I previously blogged about yield maintenance provisions, also known as prepayment premium clauses, on 1-25-07 and 2-2-07. My prior posts addressed whether Indiana law permitted lenders to pursue yield maintenance remedies and the rules that may apply. Then, on 9-11-08, I discussed BKCAP, LLC v. CAPTEC, a decision from the Northern District of Indiana that tacitly recognized the validity of prepayment premiums/yield maintenance provisions.
Reversed. On 7-13-09, the Seventh Circuit issued its opinion in the appeal of the BKCAP case. Here’s the cite: BKCAP, LLC v. CAPTEC, 2009 U.S. App. LEXIS 15369 (7th Cir. 2009, amended Aug. 5, 2009). The decision reversed the District Court’s holding and remanded the case “for a trial on the question of the parties’ intended meaning of the prepayment premium.” Click here to review the opinion.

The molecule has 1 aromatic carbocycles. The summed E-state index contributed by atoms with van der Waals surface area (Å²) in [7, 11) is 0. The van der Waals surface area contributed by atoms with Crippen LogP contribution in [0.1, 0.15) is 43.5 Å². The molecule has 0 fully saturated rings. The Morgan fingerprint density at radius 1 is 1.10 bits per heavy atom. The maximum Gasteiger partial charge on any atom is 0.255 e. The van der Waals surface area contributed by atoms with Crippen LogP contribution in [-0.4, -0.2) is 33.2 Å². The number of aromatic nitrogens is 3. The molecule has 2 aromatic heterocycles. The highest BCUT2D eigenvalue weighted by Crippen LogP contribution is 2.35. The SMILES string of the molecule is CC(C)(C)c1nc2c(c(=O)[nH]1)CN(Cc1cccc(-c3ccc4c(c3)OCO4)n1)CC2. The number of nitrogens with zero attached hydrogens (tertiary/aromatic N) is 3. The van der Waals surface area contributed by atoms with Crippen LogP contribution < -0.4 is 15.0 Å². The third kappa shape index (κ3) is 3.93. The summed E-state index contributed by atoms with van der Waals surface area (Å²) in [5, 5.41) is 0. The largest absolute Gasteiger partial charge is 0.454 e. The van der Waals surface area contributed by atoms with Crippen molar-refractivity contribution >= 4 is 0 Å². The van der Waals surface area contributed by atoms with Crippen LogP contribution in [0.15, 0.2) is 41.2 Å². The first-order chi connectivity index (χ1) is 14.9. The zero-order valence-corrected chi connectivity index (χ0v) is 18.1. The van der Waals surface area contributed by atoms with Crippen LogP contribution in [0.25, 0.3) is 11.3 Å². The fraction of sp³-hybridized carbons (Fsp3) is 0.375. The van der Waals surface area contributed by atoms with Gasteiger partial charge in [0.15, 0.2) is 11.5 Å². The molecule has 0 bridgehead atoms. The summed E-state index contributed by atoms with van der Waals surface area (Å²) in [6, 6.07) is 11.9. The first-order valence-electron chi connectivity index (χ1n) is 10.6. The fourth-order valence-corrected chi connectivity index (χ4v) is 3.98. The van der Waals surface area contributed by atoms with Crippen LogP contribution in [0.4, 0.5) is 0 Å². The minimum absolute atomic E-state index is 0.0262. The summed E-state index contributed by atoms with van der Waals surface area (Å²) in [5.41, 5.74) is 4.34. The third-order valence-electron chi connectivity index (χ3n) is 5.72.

The lesson of the latest BKCAP opinion is that the contract language should be simple and clear. Note Judge Tinder’s opening remarks:
This case demonstrates that even experienced, sophisticated business entities can encounter difficulty when drafting carefully negotiated loan documents. Since July 2007, the plaintiffs and the defendant have been at loggerheads over the meaning of just a handful of lines out of several hundred in their five-page, single-spaced Note. Unfortunately, this appeal cannot bring their stalemate to an end, and more litigation lies ahead.
Judge Tinder ultimately concluded that “the meaning of the prepayment premium is a question of fact that requires an examination of relevant extrinsic evidence.” Since trials translate to further delays and expense for lenders, as a practical matter Judge Tinder’s holding is a bad result. For more on how the Seventh Circuit reached its conclusion and how a court might analyze the meaning of a yield maintenance provision/prepayment clause, please review the opinion.
Still fine. Despite the remand, the Seventh Circuit did not in any way, shape or form question the validity of yield maintenance fees. As such, it would appear that my prior conclusions remain true as they related to Indiana’s view of the legitimacy of prepayment premiums under certain circumstances.